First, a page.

harp with chipped veneer at pedal slot
veneer chipping at upper left side of pedal slot

A harp with no base can’t stand up so I pulled out the sofa bed where Goldie reclined for nearly two weeks.

Wurlitzer harp reclning on sofa

When the repaired base finally came back I put it in place, tightened the four long screws that hold it on...

Replacing the base on the harp

... and Goldie returned to her full and upright position just in time for a Valentine’s Day outing.

Laurie Rasmussen plys a Wurlitzer pedal harp.

Harp String Maintenance

Recently I went to the home of my friend S. to help replace some broken strings on her harp. She hadn’t played it in quite a while and when I got to her house I discovered that about 10 strings in the upper and midrange were broken and springing out in all directions. We searched through her spare set, found appropriate replacements and I knotted, strung and tuned them up. This is an old (early 1900’s) L&H semi-grand with a straight board. It’s a solid beast with smooth action that sounded rich and robust once it was back in tune.

early 1900's Lyon & Healy pedal harp
early 1900's L&H semi-grand

I reminded S. of the importance of replacing broken strings as soon as possible. On a fully-strung pedal harp tuned up to pitch there are approximately 2000 lbs. of tension pulling up on the soundboard. Gaps in the string band will cause uneven tension which, if left too long, can warp and eventually crack the board or the neck.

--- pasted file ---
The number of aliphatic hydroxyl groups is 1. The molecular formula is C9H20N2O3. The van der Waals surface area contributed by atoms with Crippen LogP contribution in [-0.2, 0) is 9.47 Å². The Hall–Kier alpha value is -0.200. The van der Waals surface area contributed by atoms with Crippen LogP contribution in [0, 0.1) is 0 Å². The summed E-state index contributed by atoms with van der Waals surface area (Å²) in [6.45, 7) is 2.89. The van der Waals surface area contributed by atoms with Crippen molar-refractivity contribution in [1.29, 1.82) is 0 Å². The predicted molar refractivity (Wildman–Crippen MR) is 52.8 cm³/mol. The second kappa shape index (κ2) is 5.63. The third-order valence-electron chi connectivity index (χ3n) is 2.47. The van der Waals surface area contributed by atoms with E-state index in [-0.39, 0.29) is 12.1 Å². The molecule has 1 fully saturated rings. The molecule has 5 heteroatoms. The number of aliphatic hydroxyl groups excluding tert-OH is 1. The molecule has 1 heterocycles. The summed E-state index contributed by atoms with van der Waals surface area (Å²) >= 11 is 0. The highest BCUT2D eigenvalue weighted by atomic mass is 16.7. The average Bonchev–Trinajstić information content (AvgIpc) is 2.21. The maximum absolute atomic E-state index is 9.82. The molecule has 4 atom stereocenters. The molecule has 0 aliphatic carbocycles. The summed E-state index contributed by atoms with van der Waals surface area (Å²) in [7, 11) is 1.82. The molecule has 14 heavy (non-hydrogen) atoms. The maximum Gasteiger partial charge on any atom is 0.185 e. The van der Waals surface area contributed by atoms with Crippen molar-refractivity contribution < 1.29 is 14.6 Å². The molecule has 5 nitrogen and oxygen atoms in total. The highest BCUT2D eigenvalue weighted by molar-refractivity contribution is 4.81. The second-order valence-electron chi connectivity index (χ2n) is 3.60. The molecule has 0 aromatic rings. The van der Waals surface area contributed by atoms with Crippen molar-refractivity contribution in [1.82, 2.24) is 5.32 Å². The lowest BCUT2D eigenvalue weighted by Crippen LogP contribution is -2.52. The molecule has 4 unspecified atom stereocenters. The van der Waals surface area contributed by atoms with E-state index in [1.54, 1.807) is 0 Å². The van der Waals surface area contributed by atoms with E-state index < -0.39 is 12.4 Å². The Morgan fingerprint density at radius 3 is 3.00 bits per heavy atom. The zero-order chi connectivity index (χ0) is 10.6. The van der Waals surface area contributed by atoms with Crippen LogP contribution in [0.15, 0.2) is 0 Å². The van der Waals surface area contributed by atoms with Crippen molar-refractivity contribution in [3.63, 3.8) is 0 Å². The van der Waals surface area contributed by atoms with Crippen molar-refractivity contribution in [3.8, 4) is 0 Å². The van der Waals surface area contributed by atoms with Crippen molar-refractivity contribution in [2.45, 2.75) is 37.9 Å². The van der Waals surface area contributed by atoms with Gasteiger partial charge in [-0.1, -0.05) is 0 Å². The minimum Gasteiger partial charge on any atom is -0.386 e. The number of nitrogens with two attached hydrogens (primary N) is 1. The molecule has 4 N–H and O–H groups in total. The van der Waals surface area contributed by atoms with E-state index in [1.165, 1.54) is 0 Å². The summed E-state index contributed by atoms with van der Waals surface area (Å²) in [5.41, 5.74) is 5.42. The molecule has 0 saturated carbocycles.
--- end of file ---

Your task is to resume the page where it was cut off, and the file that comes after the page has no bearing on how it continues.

The previous owner of my 1917 Wurlitzer didn’t play the harp and used it only as a decorative objective in her living room for 50 years. She never tuned it or replaced strings as they broke so over the course of those five decades the soundboard warped and cracked. A small crack also developed in the neck. It was playable in this condition but delicate and its expected lifespan was questionable. If the harp had been regularly tuned and the broken strings replaced the original board would have been in much better shape. Howard Bryan replaced the neck and soundboard before I bought it so now, withe regular maintenance, it should have a long and happy life. Just like people, harps benefit from regular TLC.

1917 Wurlitzer harp before restoration1917 Wurlitzer harp after restoration
1917 Wurlitzer model I before and after restoration

Princess Sakura Harp

The National Association of Music Merchandisers (NAMM) holds an enormous trade show every January, the largest event that takes place at the Anaheim Convention Center all year. Manufacturers of musical instruments of all kinds come from far and wide to exhibit their products and there is a constant cacophony over the four days as all these instruments are being played at the same time. I worked at the Dusty Strings booth, playing their lovely harps and doing my best to be heard. I was pleased to discover this harp also on exhibit:

Aoyama Princess Sakura model harp

It's Aoyama's newest model, the Princess Sakura - easy to identify with its cherry blossom inlay. It was on display at the booth of North American Hardwoods who had provided the spruce used in the soundboard. I had a chance to play it against the background din of electric guitars, didgeridoos, cellos and amplified fiddles, etc. Although it's still a new harp, it had a full rich tone and smooth pedal action and I would have enjoyed plaing it in a quieter atmosphere.

Waltzing Matilda